The Purple of Life

She told me to hold on to the purple in my life.

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Location: Chicago, United States

I'm a 37-year-old editor and city dweller, wife and mother, moderately liberal and radically optimistic. I would fill my perfect day with a cup of coffee and the Op Ed section, a flea market and the playground, a run along Lake Michigan, a walk through the neighborhood with my son and my greyhound, a Cuban dinner and a bottle of red with my husband, and an evening flight to some European city. I wouldn't be picky about which one.

June 11, 2003

Brush with suburbia

Originally posted to Diary-X on June 11, 2003

We were supposed to go camping last weekend—we had reservations at a park in Wisconsin. But the weather forecast was iffy, and, well, waiting out a rainstorm in a tent with a wet dog is not my idea of a good time. So we stayed home instead. And the sun shone all day on Saturday.

We slept in, and made a breakfast of scrambled eggs, hash browns, and fruit smoothies, and drank multiple cups of coffee, and read the good sections of the Tribune. We took the dog for a jog by the lake, and I sat at Starbucks for a few hours doing homework while John watched the Cubs/Yankees game on TV.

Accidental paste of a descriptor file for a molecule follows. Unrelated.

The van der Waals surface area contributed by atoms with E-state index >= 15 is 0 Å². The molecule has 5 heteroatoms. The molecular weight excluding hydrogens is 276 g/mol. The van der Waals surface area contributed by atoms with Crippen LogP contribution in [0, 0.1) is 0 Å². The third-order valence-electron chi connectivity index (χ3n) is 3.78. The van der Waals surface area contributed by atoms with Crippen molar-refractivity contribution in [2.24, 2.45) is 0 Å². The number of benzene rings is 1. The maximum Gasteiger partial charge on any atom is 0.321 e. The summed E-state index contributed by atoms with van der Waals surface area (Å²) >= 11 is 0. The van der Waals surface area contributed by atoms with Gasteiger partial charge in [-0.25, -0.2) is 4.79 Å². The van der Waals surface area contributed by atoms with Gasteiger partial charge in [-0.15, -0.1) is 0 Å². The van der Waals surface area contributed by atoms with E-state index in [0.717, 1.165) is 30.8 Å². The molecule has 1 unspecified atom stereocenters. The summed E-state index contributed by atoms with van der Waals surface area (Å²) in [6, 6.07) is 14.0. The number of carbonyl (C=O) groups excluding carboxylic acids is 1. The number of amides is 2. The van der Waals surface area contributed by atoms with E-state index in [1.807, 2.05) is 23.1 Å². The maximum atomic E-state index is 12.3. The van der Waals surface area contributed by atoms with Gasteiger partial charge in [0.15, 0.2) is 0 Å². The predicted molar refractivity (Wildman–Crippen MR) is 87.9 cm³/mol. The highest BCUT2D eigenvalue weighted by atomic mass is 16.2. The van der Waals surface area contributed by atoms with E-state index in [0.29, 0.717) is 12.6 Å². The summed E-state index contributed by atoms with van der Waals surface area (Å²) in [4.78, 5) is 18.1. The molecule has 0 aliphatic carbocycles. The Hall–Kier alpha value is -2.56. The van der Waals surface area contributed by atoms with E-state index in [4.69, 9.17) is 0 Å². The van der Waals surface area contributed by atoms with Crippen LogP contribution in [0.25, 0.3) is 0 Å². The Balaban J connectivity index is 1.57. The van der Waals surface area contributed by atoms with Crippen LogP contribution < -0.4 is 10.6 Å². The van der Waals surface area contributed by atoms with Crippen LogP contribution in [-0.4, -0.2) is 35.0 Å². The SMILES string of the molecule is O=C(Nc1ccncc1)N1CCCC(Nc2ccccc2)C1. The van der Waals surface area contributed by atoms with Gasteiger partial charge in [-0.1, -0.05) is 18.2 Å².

Later in the afternoon, we pondered the all-important question: where should we go for dinner? I suggested something radical, something totally new: “Let’s go to a suburb!”

Now, Oak Park isn’t really a suburb. I think of it as “urban suburbia”—it’s right on the western border of Chicago, and two different el lines have stations there. It’s one of the areas where we’ll search for a house, whenever that time comes. Actually, that time could come sooner than we’ve planned. The woman who owns our condo recently told us that she may sell it next winter, and we don’t want to buy it—it’s too small for anything long-term. The thought of enduring the nightmare of moving again, simply to bide our time in another apartment for a year, is loathsome… so if she does put our place on the market, we’ll probably try to buy something. (We’ve considered buying a two-bedroom condo in the city, but something about that just doesn’t feel right to me. There’s only so long you can live in a two-bedroom condo. Condo buildings usually don’t have fenced-in yards for dogs, which is something I want if I’m paying six figures for a home. And who wants to pony up those $200+ assessment fees every month?)